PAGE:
Batman: Fortress writer Gary Whitta recently defended the first issue of his series where he depicts Batman fleeing from Antifa and Black Lives Matter style rioters.
In the first issue, Batman is called on to protect Gotham City during a massive global blackout that has shut down the energy grid, wreaked havoc on communication networks, and freed the prisoners of Arkham Asylum.
His first stop is a rooftop overlooking an electronics store being looted and the connecting buildings that appear to be apartment buildings going up in flames as rioters armed with blunt objects storm the streets.
Batman decides not to intervene rationalizing in an interior monologue, “Haven’t seen a night like this in a while. Last time it was this bad was with that damn fear gas in the water supply. Only so much I can do. Need to prioritize. Hunt the big fish. Protect the little fish.”
“These places all have insurance. Not my job to protect their profit margins. In my father’s day, the American Dream used to mean something. An honest wage for honest work. Food on the table. Liberty and justice for all. Now it’s an illusion, a carrot on a stick, attainable by a few, dangled just out of reach for everyone else.”
“A bigger TV. A faster car. Shiny objects to keep the masses distracted, while the world burns. You want to blame them for grabbing the carrot when the lights go out? Go ahead. But don’t look to me to stop them. That’s not why I do this,” he concludes.
While Batman decides not to interfere because there might possibly be bigger fish to fry and that insurance companies will cover the damages, he still leaves innocent citizens at risk.
Not only that, his decision also shows that he’s a hypocrite as earlier in the issue, Bruce Wayne and Alfred defended Wayne Manor from a couple of thieves who believed the home to be empty and decided to do some looting of their on.
Whitta defended this depraved and hypocritical depiction of Batman on Twitter writing, “Any negative review I get from a right-wing critic who can’t stomach the thought that Bruce Wayne might have a social conscience goes into my positive review file.”
He added, “Thanks for this!”
Whitta would also add, “I honestly didn’t expect it to be that controversial but some readers *really* didn’t like the choice Batman made in Fortress #1 to pass up putting a beatdown on people stealing big-screen TVs and saving a busload of kidnapped schoolchildren instead. Telling…”
Whitta’s dismissal of the criticism as being unable to “stomach the thought that Bruce Wayne might have a social conscience” is an outright lie given the entire criticism is that Bruce Wayne would actually stop people from committing crime.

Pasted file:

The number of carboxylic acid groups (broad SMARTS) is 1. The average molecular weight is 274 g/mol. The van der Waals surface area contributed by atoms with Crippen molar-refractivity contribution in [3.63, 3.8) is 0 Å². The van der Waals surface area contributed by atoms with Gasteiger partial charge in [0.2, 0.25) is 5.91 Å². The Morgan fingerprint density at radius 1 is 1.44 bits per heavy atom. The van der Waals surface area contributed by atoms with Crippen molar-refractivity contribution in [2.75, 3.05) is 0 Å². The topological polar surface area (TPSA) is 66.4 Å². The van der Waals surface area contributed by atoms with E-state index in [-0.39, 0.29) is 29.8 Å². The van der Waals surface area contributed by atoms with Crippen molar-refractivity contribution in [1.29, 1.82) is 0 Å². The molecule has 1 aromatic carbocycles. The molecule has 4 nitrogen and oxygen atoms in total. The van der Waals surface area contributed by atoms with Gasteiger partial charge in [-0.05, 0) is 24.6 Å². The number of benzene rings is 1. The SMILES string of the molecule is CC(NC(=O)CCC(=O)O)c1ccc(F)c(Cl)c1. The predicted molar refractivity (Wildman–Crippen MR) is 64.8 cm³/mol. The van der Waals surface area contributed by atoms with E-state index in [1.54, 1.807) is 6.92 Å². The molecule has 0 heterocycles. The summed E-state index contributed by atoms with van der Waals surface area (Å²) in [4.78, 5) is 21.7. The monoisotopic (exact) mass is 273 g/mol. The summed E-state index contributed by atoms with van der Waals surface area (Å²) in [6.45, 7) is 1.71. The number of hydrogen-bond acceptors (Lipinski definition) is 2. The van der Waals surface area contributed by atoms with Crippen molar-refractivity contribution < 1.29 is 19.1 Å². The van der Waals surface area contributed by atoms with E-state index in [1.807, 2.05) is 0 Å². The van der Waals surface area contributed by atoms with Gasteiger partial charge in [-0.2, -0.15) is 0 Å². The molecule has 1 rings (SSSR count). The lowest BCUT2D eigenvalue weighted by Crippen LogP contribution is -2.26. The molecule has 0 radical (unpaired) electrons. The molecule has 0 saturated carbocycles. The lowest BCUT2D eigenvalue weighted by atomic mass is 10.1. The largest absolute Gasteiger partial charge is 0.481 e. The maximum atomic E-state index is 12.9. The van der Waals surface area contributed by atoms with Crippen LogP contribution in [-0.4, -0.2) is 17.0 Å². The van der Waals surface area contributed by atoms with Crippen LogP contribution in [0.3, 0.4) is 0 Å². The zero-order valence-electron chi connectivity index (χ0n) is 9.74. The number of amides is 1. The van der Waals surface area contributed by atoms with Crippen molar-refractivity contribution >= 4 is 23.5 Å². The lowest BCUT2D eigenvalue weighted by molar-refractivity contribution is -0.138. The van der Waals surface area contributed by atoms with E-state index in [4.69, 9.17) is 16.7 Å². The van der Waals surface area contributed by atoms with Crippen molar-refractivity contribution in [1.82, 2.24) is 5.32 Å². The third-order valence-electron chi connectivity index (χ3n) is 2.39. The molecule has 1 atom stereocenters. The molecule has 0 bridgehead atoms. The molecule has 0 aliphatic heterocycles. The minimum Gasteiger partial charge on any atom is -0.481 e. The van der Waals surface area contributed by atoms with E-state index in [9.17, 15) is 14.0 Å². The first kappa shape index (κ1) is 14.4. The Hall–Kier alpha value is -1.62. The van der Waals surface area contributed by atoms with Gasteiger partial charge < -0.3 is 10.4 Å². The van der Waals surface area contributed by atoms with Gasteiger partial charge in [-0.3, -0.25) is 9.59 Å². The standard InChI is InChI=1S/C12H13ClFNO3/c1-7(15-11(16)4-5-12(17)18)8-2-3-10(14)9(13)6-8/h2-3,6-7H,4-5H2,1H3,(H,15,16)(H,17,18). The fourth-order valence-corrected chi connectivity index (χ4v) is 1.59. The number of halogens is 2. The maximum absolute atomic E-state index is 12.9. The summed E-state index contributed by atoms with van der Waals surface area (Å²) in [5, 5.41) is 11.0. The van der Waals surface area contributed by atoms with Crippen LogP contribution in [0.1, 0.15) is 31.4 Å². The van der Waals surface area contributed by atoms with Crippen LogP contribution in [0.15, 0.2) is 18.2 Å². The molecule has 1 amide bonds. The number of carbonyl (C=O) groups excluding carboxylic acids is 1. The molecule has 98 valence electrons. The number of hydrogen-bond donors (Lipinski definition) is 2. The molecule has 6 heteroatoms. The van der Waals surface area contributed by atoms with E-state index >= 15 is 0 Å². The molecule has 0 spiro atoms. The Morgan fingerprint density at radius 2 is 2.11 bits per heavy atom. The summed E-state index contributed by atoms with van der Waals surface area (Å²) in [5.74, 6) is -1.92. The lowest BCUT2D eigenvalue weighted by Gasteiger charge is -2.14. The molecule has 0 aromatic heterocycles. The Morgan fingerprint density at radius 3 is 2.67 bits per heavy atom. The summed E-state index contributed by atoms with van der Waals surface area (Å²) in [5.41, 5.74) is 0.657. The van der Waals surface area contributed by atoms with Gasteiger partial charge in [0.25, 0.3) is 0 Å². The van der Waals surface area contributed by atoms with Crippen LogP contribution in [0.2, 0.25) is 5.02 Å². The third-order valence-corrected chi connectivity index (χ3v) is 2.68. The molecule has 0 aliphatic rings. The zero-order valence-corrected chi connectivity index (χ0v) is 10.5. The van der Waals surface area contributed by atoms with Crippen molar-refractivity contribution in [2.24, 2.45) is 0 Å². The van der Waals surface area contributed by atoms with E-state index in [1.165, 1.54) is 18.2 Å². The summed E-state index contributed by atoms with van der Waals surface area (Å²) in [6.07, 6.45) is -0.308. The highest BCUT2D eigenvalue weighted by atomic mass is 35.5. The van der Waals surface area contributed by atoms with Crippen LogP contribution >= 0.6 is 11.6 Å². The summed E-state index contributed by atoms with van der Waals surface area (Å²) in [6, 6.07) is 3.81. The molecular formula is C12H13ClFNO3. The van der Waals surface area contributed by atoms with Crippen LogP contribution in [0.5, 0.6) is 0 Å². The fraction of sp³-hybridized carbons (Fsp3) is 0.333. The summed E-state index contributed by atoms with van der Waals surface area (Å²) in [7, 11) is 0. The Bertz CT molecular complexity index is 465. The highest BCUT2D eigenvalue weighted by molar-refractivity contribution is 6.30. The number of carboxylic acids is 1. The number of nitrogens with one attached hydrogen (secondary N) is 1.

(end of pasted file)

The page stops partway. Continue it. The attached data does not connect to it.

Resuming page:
Not only is it a lie, it’s a projection because the criticism is that he removed the social conscience from Bruce Wayne by having him flee from rampaging criminals that are burning down the city putting people’s lives at risk.
If Bruce Wayne truly had a social conscience, he wouldn’t leave innocent civilians to the whims of a bloodthirsty, angry, fire-bomb throwing mob.
Even if you remove the fact that these Antifa style rioters are roaming the streets with blunt weapons and have fire bombed a number of buildings, Whitta depicted Batman as defending his own home from theft earlier in the issue, why would he randomly approve of it when they are stealing from someone else?
It makes absolutely no sense. He wouldn’t be endorsing theft, looting, and rioting while at the same defending his own home from theft.
As for his brief commentary on consumerism about the bigger TV and the faster car, I’m actually in agreement with that. There are way more important priorities in life than desiring these temporal luxury items.
And Batman would clearly recognize that, that’s why he would stop these rioters and looters from burning down the city and putting people’s lives in danger. He wouldn’t justify their actions and fly off in the hopes of finding more dangerous criminals to stop.
As for Whitta’s claim about Batman deciding to put a stop to Joker instead of the rioters burning down the city, the rationale doesn’t make sense as Batman doesn’t know about Joker and the bus full of kids. Obviously, Whitta knows about it in his head, but Batman doesn’t because his communications are down or are being prioritized elsewhere.
So, does Batman get lucky he runs into Joker, yes. But Batman wouldn’t leave crime that is happening in front of him in the hopes of finding other criminals and crimes being committed. He would put a stop to the crime that he knows is happening right then and there.
Ironically, this argument was already addressed in the initial criticism that Whitta seemingly responded to, but didn’t actually read. Imagine that.
What do you make of Gary Whitta’s defense of Batman not only allowing looters and rioters to rampage through Gotham City, but endorsing it and declaring it’s not why he fights crime?